Davide Brambilla, DipOptom, Milan, Italy

When light is directed to the limbus temporal area, it produces this image to focus in the iris that we see like a bright reflection from the nasal area of the limbus. In this photo taken of the right eye, we can see a severe keratoconus with Rizzuti’s Sign and some leukomas on the corneal surface.

We thank Davide Brambilla for this image and we welcome photo submissions from our other readers! It is easy to submit a photo for consideration for publishing in Contact Lenses Today. Simply visit http://www.cltoday.com/upload/upload.aspx to upload your image. Please include an explanation of the photo and your full name, degree or title and city/state/country

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Katherine M. Mastrota, MS, OD, FAAO

Humidifier Use for Dry Eye Patients

I routinely suggest the addition of a room/personal humidifier to my dry eye/ ocular surface disease/ allergy patients. I have humidifiers in my own home and in my office. The addition of humidity, especially in the winter, is helpful to the mucous membrane of the ocular and nasal surfaces, the skin and can quell snoring precipitated by a parched soft palate and nasal passages.

There are a number of types of humidifiers: cool or warm mist, evaporative or ultrasonic, with or without an “air washer (purifier)”, and with or without a humidistat/hygrometer. In general, keeping the relative humidity below 50% considerably reduces the growth of dust mites, a common allergen, so units with a humidistat are helpful to monitor room humidity. For ease of cleaning, better humidifiers have replaceable demineralization cartridges (to limit mineral dust) and/or anti-calcium cartridge that keep the water clean and bacteria free. Humidifying units should not be placed on carpets to prevent mold growth. Most units recommend the use of distilled water.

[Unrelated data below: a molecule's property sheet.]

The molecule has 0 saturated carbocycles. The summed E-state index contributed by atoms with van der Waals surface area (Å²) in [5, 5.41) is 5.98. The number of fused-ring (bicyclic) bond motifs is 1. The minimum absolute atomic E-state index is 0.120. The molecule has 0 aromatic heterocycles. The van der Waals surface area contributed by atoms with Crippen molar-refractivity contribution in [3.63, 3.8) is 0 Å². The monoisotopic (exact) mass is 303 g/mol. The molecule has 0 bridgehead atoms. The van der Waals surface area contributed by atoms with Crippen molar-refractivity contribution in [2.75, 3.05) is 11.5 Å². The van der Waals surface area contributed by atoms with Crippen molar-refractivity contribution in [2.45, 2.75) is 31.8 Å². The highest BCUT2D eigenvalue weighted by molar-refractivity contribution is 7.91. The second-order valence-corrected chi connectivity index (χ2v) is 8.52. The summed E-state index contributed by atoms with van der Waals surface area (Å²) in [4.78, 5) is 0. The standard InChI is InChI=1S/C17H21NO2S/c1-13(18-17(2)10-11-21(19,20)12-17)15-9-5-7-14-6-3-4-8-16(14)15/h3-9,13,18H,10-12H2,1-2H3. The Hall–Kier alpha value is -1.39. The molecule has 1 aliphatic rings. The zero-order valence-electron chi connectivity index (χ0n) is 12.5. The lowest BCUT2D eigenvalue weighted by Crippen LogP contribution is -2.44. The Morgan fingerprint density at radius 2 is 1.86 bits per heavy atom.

Quality humidifiers require minor maintenance however it is prudent to use a humidifier cleaner and anti-bacterial solution to clean the water reservoir completely at the start of the heating season and again at the end of the heating season. Finally, I suggest a small personal humidifier to be used at work (water “tank” is a standard water bottle) as needed.

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Susan J. Gromacki, OD, MS, FAAO

Makeup Application Tips for Contact Lens Wearers

Makeup contamination can make contact lens wear difficult. Many cosmetics readily find their way into the tear film or onto contact lenses, resulting in discomfort, deposition, decreased vision, and/or infection. Traditional daily cleaners are not always strong enough to remove this type of deposition. If the patients cannot give up wearing their makeup (and they rarely do), there are several application methods that can help make contact lens wear more successful.1-5

  • Apply mascara beginning at the middle of the eyelashes; starting at the base of the lashes can lead to clogged Meibomian glands. Avoid “lash building” formulations because they are more likely to cause flaking.
  • Refrain from applying eyeliner directly onto the eyelid margin. Not only will this clog the glands, which can result in dry eye, hordeola, or chalazia, but it also can lead to makeup entering the tear film and depositing on the contact lenses. Place it above the base of the upper eyelashes and below the base of the lower eyelashes.